Every UK technologist working in a high-stakes AI role should be licensed and meet independent ethical standards, according to the professional body for computing.

A public register of AI professionals, held to an ethical code of conduct, will make an ‘AI version’ of the Post Office Horizon scandal less likely, said BCS, the Chartered Institute for IT.

The rapid advancement of Artificial Intelligence (AI) presents a host of ethical dilemmas, from misinformation to biased training data and its potential to manipulate public opinion. The recent Post Office Horizon IT Scandal has underscored the necessity of independent standards for professionalism and ethics in technology development and deployment.

The aim of the Bletchley Declaration signed at the AI Summit is to foster the creation of safe, trustworthy and responsible AI systems. However, BCS argues that to achieve this, there must be the establishment of shared standards of accountability, ethics and competence among AI practitioners. This includes not only technical professionals but also non-technical leaders who make decisions regarding AI implementation within organisations.

A survey conducted by the BCS Ethics specialist group showed a consensus for government leadership in shaping global ethical standards for AI. BCS also recommends strong and safe whistleblowing channels to allow tech experts to call out unethical management. Around 19% of IT professionals faced an ethical challenge in their work in 2023, according to a BCS survey.

The survey also reveals that a substantial proportion of IT professionals have encountered ethical challenges in their work, highlighting the need for robust support mechanisms within organisations. A significant number of respondents reported receiving little to no support from their employers when facing ethical dilemmas, with some even facing threats of dismissal or disciplinary action.

The paper proposes several recommendations:

  • Professional Registration: Every technologist, particularly those in high-stakes IT roles such as AI, should be registered professionals meeting independent standards of ethical practice and competence.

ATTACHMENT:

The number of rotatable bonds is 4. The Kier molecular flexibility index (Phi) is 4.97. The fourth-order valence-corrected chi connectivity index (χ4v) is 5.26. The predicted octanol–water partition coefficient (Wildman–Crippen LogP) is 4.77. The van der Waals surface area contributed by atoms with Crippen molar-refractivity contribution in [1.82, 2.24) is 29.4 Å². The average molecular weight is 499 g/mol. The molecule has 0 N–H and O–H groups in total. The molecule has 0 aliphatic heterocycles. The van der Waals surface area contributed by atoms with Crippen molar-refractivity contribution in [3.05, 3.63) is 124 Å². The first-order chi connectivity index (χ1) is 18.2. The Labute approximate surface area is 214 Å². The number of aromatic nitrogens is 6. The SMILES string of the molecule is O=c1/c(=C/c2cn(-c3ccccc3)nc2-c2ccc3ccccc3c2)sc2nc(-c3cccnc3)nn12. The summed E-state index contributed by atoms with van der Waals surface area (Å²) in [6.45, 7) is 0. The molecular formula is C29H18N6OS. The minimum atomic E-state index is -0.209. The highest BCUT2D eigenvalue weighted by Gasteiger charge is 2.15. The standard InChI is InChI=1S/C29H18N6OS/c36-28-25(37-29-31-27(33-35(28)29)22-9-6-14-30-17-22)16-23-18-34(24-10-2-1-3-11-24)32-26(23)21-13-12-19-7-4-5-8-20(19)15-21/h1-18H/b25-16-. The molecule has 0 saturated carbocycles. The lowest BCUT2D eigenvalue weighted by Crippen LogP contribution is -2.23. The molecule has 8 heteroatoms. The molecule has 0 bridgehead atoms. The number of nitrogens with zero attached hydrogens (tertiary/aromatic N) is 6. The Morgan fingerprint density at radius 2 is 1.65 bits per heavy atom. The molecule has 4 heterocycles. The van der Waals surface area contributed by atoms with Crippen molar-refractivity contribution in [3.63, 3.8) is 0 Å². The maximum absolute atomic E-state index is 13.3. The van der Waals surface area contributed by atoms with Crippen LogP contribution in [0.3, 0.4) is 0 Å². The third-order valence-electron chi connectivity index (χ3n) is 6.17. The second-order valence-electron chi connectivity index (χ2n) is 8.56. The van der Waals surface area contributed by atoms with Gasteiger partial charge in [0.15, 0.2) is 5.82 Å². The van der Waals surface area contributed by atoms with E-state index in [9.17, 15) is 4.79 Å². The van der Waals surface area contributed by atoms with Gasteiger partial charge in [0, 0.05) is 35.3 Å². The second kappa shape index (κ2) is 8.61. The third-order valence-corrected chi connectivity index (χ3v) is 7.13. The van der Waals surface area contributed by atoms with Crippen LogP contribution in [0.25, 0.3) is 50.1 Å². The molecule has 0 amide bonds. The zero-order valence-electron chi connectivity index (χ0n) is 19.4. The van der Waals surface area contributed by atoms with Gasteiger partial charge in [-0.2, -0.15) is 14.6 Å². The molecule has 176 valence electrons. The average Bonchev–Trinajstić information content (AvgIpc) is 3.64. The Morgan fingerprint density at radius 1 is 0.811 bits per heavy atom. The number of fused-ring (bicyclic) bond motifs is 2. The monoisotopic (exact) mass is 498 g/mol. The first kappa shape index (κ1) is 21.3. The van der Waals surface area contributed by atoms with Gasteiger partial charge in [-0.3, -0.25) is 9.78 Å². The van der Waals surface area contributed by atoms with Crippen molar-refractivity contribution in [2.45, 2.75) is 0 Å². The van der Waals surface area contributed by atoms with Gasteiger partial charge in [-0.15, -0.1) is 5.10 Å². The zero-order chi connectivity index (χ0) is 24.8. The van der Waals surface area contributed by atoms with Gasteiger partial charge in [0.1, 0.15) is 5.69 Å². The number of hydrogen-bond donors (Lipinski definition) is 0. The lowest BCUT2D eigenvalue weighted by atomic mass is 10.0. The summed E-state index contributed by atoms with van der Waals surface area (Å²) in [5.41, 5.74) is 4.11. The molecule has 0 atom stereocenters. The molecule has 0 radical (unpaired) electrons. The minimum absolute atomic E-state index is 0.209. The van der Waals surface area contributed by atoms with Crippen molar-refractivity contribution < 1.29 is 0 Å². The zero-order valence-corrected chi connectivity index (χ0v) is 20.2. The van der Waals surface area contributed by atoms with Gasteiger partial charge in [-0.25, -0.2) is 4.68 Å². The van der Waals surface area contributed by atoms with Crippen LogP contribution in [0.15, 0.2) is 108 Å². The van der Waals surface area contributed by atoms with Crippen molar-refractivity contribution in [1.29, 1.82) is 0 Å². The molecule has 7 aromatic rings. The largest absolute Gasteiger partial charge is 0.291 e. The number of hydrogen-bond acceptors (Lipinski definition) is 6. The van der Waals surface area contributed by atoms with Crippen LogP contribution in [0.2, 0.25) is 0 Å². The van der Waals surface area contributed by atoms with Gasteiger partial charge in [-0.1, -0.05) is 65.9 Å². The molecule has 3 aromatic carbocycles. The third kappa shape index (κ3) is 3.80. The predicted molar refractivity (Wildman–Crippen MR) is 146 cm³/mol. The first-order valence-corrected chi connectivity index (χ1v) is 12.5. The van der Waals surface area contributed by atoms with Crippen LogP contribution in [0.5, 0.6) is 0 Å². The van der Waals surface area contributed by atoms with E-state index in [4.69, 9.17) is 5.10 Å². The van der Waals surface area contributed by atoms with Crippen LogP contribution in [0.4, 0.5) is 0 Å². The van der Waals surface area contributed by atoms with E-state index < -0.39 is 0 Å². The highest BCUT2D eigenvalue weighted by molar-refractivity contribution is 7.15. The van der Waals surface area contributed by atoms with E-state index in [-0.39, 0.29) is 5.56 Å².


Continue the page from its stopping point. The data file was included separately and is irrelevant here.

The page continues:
• Government and Industry Collaboration: Government, industry, and professional bodies should collaborate to develop and support standards for ethical AI practice, fostering public trust and expectation of good conduct.
  • Ethical Policies: Organisations should publish ethical policies regarding AI use, applicable to both technical and non-technical leadership.
  • Whistleblower Protection: Strong and supported channels for whistleblowing and escalation should be established to address unethical behaviour or AI deployment harmful to society.
  • Government Leadership: The UK government should take a lead role in setting global ethical standards for AI and other high-stakes technologies.
  • Professional Support: Professional bodies like the BCS should provide regular research, advocacy, and guidance to support IT professionals in navigating ethical challenges.

Furthermore, the recommendations are divided into specific actions for policymakers, industry stakeholders, professional bodies and individual IT professionals. These actions include legislative measures, policy changes within organisations, support for professional development and the promotion of ethical considerations in AI deployment.

In conclusion, the ethical challenges posed by AI require a multifaceted approach involving collaboration between government, industry, professional bodies and individual professionals. By implementing the proposed recommendations, the UK can position itself as a global leader in ethical AI development and ensure the responsible use of technology for the benefit of society.